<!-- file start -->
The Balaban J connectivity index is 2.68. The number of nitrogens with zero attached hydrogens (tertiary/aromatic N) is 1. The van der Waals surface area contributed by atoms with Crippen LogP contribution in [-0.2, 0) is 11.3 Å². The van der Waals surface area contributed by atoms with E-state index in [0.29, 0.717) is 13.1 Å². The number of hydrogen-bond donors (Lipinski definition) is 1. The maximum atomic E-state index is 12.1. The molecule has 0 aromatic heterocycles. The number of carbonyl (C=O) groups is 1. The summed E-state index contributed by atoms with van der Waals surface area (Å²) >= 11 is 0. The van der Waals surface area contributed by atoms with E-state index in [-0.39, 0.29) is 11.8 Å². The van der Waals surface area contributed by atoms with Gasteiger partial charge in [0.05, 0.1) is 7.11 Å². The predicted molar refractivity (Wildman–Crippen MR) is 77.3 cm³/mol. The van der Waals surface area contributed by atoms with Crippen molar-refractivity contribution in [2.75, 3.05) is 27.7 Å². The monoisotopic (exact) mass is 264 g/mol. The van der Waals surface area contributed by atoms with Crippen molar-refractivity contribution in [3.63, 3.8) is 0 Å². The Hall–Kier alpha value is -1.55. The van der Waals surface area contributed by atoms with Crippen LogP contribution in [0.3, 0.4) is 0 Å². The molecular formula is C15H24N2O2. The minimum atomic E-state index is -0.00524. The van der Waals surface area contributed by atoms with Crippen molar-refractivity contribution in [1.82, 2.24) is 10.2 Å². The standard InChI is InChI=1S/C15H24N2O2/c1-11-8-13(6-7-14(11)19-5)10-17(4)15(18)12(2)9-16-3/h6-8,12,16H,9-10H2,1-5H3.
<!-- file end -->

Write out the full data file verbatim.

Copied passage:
The Balaban J connectivity index is 2.68. The number of nitrogens with zero attached hydrogens (tertiary/aromatic N) is 1. The van der Waals surface area contributed by atoms with Crippen LogP contribution in [-0.2, 0) is 11.3 Å². The van der Waals surface area contributed by atoms with E-state index in [0.29, 0.717) is 13.1 Å². The number of hydrogen-bond donors (Lipinski definition) is 1. The maximum atomic E-state index is 12.1. The molecule has 0 aromatic heterocycles. The number of carbonyl (C=O) groups is 1. The summed E-state index contributed by atoms with van der Waals surface area (Å²) >= 11 is 0. The van der Waals surface area contributed by atoms with E-state index in [-0.39, 0.29) is 11.8 Å². The van der Waals surface area contributed by atoms with Gasteiger partial charge in [0.05, 0.1) is 7.11 Å². The predicted molar refractivity (Wildman–Crippen MR) is 77.3 cm³/mol. The van der Waals surface area contributed by atoms with Crippen molar-refractivity contribution in [2.75, 3.05) is 27.7 Å². The monoisotopic (exact) mass is 264 g/mol. The van der Waals surface area contributed by atoms with Crippen molar-refractivity contribution in [3.63, 3.8) is 0 Å². The Hall–Kier alpha value is -1.55. The van der Waals surface area contributed by atoms with Crippen LogP contribution in [0.3, 0.4) is 0 Å². The molecular formula is C15H24N2O2. The minimum atomic E-state index is -0.00524. The van der Waals surface area contributed by atoms with Crippen molar-refractivity contribution in [1.82, 2.24) is 10.2 Å². The standard InChI is InChI=1S/C15H24N2O2/c1-11-8-13(6-7-14(11)19-5)10-17(4)15(18)12(2)9-16-3/h6-8,12,16H,9-10H2,1-5H3.